The predominant conductor in use, and consequently in question, is ACSR. In a properly sagged conductor at normal operating temperatures in the range of 40–60˚C, the aluminum stranding of ACSR conductor carries approximately 40–60 percent of the tensile load, depending on conductor size and construction. The balance is carried by the steel core. Connectors designed for use with ACSR are designed with this stress distribution in mind, where the steel and aluminum components are sized accordingly.
It is well known that hard drawn or tempered aluminum alloys, whose mechanical properties have been enhanced by those processes, begin to anneal at 93˚C producing a cumulative effect on the material properties. The difference in tensile strength from a tempered or hard drawn condition to a fully annealed condition is typically on the order of 50 percent to as little as 30 percent of the original design. Thus, an aluminum component originally designed and manufactured to endure something on the order of 27,000 lbs will only support approximately 8,500 lbs in its annealed condition.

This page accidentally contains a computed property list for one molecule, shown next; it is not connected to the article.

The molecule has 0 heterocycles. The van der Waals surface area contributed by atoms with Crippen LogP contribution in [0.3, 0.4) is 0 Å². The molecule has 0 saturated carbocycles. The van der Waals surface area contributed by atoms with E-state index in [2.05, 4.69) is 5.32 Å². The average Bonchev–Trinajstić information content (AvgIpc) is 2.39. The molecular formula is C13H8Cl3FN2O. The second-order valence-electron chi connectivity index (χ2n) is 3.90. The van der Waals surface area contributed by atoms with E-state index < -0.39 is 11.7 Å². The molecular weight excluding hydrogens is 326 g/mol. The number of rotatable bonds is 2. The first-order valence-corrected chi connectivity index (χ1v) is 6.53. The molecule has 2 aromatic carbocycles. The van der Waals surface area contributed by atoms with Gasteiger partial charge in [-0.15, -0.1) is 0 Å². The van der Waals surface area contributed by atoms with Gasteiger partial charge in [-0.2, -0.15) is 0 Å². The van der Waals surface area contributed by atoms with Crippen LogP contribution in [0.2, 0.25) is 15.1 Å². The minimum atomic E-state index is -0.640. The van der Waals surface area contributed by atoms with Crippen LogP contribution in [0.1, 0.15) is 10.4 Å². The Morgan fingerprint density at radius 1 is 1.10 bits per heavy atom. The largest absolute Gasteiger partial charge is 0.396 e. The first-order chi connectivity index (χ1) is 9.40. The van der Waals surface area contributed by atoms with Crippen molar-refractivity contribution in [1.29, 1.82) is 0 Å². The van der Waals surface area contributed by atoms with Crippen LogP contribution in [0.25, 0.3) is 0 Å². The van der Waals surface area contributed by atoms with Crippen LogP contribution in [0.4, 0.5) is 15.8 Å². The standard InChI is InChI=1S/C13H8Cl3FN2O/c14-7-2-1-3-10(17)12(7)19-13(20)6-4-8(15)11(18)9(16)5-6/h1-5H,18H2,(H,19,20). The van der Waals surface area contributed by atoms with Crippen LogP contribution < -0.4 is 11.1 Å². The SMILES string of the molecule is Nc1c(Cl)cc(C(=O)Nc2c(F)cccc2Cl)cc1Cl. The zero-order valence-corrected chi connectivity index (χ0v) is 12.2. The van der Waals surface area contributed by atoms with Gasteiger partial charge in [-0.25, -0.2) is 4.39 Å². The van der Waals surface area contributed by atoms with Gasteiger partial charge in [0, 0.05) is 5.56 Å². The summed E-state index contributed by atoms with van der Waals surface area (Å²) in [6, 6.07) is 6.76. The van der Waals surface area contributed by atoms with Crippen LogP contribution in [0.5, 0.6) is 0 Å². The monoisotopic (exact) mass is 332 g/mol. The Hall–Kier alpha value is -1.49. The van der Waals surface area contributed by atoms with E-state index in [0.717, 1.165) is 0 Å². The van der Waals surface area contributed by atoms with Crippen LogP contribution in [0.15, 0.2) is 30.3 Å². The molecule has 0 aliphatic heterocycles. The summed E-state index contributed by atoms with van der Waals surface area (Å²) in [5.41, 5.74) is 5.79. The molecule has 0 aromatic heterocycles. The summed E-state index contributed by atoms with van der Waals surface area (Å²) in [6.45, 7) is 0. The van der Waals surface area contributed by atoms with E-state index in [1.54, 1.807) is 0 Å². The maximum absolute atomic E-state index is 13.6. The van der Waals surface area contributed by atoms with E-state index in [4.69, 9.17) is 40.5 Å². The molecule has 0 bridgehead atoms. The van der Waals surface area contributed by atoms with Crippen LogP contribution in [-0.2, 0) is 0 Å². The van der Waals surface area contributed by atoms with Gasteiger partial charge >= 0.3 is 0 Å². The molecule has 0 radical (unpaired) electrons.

Obviously, AAC, aluminum conductor alloy reinforced (ACAR), and all aluminum alloy conductor (AAAC), not having the steel member to assist their support, are even more prone to sag effected by thermal stress than is ACSR.
With the exception of automatic splices, most electrical connectors rated for full tension applications on ACSR conductor utilize a separate gripping means to provide a purchase of the steel core member. These are known as conventional or 2-die compression connectors, and single-die compression connectors.
The conventional or 2-die compression connector design for full tension consists of an aluminum body component and a separate field-installed steel eye component, which is compressed directly onto the steel core of the conductor.